Thursday, 1 January 2015

The Bug Bounty List - Bug Hunting

I started finding serious security issues and vulnerabilities back in 1998. Back then the community was so immature that I was getting so much grief every time I was trying to explain what I had found. The common response was "why did you check our system/application", "who told you to alter the input", "this was not suppose to happen, you broke it", "the others don't know to do this; why did you do it" and all sort of similar discussions. Unfortunately, back then they weren't any bug bounty or recognition programs for the poor security enthusiast like myself.

I am glad to see that the community starts becoming more mature and understands how valuable can be for a business the discovery of a security issue or a vulnerability by a "white hacker". I am also glad there are bug bounty programs out there which reward security researcher and security enthusiasts who discover security issues.

However, I believe that bug bounty programs should have predefined rate of rewards, which will also specify a minimum and a maximum reward. Otherwise, companies might start taking advantage of the security researchers while paying peanuts for discovering serious security vulnerabilities. Also, it will help the security community to hunt vulnerabilities in a lot more systems that only focusing on high profile bug bounty programs (e.g. Facebook, Amazon, Microsoft, Google, etc.)

An interesting site I came across is an aggregation site [1] which lists all the bug bounty programs it can find. So, if you feel like you want a challenge, you may either look for bug bounty programs online yourself or go check the list on When you go bug hunting you need to be aware of the rules, the terms and the conditions that apply in each case. Every bug bounty program has its own disclosure policy which separates the men from the boys more or less. In other words you need to bug-hunt responsibly. For example, test the systems which are in scope for the bug hunting program and stay within scope. Reporting that you can DDoS the service, or brute force a login screen wont get you anywhere if the engagement guidelines specify that these attacks are not part of the assessment. Make sure you report the vulnerability according to the their guidelines and reporting template, while you make sure the steps you describe can be replicated by them for verification.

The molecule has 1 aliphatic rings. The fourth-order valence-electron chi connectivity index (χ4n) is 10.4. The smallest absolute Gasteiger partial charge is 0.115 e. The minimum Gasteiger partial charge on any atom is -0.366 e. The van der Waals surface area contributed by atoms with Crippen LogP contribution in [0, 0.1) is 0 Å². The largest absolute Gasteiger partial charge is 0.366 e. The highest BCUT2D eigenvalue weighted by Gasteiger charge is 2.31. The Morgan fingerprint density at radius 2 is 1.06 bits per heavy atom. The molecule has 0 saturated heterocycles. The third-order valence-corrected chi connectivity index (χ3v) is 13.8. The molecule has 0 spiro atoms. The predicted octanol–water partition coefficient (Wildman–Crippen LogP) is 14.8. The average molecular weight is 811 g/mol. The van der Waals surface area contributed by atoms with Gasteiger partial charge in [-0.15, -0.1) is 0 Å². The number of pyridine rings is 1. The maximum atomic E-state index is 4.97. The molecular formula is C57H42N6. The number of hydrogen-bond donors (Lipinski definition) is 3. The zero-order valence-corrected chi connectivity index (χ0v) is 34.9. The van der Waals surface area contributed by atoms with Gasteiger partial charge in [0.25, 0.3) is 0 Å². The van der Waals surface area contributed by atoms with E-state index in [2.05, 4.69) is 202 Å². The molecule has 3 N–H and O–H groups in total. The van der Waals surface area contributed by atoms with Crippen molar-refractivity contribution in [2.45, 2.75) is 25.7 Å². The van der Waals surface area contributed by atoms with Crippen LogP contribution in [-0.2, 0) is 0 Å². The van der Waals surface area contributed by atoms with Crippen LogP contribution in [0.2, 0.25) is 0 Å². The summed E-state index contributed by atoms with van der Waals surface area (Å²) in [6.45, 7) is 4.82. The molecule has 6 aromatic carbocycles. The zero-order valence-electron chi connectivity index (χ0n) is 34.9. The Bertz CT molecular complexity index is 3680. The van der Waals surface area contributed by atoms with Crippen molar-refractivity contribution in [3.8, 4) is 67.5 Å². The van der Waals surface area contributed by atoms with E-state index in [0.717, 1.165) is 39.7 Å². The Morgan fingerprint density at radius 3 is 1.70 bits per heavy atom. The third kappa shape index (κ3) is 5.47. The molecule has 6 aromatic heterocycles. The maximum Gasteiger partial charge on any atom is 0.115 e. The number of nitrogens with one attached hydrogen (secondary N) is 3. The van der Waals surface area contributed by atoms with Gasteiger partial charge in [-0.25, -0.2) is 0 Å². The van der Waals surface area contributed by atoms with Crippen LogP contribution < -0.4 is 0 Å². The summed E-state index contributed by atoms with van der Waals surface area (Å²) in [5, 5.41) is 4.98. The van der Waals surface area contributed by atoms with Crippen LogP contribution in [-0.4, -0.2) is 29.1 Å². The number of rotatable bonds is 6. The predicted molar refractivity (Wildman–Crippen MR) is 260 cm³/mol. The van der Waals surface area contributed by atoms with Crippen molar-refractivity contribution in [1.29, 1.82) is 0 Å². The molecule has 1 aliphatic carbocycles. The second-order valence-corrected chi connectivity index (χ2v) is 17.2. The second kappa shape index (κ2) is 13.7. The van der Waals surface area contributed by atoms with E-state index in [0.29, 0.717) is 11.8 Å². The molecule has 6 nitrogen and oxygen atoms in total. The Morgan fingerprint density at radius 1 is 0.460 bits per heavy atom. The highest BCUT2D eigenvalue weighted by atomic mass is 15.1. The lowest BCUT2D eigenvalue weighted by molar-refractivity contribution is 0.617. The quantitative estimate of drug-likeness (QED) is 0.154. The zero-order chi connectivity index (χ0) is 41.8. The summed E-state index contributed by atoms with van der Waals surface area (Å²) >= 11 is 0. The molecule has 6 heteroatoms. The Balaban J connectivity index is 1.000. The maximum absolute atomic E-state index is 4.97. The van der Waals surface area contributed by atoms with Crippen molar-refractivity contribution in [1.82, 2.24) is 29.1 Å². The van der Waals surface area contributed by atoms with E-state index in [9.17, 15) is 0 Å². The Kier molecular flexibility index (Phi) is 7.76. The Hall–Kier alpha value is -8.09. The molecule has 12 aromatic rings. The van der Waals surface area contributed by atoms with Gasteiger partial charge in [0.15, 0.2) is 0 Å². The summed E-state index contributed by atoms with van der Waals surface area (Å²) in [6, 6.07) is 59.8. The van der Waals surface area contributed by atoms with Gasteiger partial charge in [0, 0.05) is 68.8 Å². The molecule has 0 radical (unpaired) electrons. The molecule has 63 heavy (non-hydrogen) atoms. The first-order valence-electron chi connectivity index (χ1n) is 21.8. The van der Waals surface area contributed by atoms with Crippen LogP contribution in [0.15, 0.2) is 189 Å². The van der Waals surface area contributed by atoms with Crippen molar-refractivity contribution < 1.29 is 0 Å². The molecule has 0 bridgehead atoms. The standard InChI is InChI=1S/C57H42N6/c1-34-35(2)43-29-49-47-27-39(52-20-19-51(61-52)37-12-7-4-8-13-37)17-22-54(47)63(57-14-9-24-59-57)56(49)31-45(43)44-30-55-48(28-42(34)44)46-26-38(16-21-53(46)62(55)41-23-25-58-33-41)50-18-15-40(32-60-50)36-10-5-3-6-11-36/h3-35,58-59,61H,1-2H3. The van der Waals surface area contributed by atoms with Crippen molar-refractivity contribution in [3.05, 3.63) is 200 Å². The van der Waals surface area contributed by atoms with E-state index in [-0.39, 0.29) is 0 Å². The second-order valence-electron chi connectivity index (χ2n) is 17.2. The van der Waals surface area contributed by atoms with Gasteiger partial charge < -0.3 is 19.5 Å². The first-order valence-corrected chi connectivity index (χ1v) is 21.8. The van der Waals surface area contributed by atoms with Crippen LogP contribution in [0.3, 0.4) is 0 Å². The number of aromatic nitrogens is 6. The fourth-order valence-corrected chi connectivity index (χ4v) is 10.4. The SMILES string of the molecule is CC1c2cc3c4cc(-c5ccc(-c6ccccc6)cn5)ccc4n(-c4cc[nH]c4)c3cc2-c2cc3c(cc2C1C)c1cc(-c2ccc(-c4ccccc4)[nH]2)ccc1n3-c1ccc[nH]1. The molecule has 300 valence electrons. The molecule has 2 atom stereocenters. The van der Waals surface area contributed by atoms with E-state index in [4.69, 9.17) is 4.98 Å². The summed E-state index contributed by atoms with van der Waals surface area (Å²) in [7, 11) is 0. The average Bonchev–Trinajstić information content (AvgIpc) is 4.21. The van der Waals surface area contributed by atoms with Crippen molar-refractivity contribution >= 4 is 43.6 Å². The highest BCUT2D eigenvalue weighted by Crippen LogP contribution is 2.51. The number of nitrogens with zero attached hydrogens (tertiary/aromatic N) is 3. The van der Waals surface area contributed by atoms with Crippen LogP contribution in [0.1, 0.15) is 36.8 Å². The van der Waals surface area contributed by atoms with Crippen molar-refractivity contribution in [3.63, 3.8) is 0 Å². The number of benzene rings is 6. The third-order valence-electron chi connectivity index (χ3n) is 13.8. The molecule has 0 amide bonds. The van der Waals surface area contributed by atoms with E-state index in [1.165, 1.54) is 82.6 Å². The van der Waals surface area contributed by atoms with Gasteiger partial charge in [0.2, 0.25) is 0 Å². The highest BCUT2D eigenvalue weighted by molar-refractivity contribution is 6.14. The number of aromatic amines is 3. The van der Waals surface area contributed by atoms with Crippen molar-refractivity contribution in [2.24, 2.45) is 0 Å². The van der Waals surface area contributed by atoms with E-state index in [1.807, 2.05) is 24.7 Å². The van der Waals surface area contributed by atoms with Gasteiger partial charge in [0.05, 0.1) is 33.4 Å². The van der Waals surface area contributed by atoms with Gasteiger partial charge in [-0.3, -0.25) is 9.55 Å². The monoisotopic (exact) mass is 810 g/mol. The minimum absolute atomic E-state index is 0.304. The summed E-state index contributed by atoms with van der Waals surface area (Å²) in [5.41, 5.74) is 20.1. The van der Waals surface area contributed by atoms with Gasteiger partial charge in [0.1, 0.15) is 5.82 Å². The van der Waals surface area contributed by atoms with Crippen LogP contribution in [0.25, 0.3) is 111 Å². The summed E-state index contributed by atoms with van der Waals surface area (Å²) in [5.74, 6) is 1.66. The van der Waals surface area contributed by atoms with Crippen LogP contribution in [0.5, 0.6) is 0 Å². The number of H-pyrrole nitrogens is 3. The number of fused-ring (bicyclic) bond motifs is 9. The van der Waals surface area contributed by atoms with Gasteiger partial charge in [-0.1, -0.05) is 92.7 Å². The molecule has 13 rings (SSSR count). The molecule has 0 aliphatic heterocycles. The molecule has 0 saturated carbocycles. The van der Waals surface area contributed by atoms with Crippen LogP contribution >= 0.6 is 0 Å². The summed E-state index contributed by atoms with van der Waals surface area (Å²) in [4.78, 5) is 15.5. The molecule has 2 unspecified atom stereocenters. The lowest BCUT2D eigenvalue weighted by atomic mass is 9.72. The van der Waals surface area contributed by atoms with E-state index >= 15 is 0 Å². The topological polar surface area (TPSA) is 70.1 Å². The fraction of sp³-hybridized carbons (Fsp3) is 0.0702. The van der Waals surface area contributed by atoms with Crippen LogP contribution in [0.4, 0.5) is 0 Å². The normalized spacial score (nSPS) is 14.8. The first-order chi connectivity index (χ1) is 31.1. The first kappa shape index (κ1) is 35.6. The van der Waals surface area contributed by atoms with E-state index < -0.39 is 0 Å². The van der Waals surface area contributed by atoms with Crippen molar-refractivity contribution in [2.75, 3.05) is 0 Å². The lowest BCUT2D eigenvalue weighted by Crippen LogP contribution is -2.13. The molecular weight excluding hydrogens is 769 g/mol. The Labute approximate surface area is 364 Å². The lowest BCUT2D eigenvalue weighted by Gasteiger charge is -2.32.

As an example, take a look at the Airbnb disclosure policy which is very straightforward but it specifically excludes two domains from their bug bounty program.

If you're a security expert or researcher and you believe you've discovered a security-related issue with Airbnb’s online systems - except and - we appreciate your help in disclosing the issue to us responsibly.
We ask the security research community to give us an opportunity to correct a vulnerability before publicly disclosing it. Please email us at with a detailed description of the issue and the steps you believe may be required to reproduce what you have observed. Please make a good faith effort to protect our users’ privacy and data. We are committed to addressing security issues responsibly and in a timely manner.

I hope you find this blog post interesting and informative on how you think when it comes to bug bounty programs. Keep in mind that it doesn't matter if you find a vulnerability before someone else, or your way is much "cooler", if you haven't follow the engagement guidelines, the disclosure policy and the reporting templates along with all the details on how one can reproduce what you found.

Happy Bug-Hunting!


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